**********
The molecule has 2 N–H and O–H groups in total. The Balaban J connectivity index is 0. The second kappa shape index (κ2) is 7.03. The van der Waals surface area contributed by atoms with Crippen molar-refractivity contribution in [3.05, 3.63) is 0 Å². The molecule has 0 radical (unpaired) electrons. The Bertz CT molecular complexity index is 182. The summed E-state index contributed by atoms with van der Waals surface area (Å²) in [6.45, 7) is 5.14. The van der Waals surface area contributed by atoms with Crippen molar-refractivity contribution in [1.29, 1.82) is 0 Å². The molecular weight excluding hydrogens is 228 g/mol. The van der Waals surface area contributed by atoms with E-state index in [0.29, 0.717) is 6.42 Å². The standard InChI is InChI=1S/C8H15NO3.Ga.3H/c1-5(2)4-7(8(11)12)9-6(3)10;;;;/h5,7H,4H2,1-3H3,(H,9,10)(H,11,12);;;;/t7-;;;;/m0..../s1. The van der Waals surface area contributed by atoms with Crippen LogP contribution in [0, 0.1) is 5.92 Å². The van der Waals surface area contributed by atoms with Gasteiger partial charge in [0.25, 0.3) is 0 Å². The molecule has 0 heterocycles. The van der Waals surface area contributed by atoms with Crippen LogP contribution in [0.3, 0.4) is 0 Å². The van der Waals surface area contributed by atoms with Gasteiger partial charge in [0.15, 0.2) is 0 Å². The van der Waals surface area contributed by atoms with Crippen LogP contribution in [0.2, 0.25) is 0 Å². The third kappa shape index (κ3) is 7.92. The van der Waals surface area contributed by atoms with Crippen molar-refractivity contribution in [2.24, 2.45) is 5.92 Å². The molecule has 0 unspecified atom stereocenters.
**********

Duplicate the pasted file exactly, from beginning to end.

The molecule has 2 N–H and O–H groups in total. The Balaban J connectivity index is 0. The second kappa shape index (κ2) is 7.03. The van der Waals surface area contributed by atoms with Crippen molar-refractivity contribution in [3.05, 3.63) is 0 Å². The molecule has 0 radical (unpaired) electrons. The Bertz CT molecular complexity index is 182. The summed E-state index contributed by atoms with van der Waals surface area (Å²) in [6.45, 7) is 5.14. The van der Waals surface area contributed by atoms with Crippen molar-refractivity contribution in [1.29, 1.82) is 0 Å². The molecular weight excluding hydrogens is 228 g/mol. The van der Waals surface area contributed by atoms with E-state index in [0.29, 0.717) is 6.42 Å². The standard InChI is InChI=1S/C8H15NO3.Ga.3H/c1-5(2)4-7(8(11)12)9-6(3)10;;;;/h5,7H,4H2,1-3H3,(H,9,10)(H,11,12);;;;/t7-;;;;/m0..../s1. The van der Waals surface area contributed by atoms with Crippen LogP contribution in [0, 0.1) is 5.92 Å². The van der Waals surface area contributed by atoms with Gasteiger partial charge in [0.25, 0.3) is 0 Å². The molecule has 0 heterocycles. The van der Waals surface area contributed by atoms with Crippen LogP contribution in [0.3, 0.4) is 0 Å². The van der Waals surface area contributed by atoms with Gasteiger partial charge in [0.15, 0.2) is 0 Å². The van der Waals surface area contributed by atoms with Crippen LogP contribution in [0.2, 0.25) is 0 Å². The third kappa shape index (κ3) is 7.92. The van der Waals surface area contributed by atoms with Crippen molar-refractivity contribution in [2.24, 2.45) is 5.92 Å². The molecule has 0 unspecified atom stereocenters.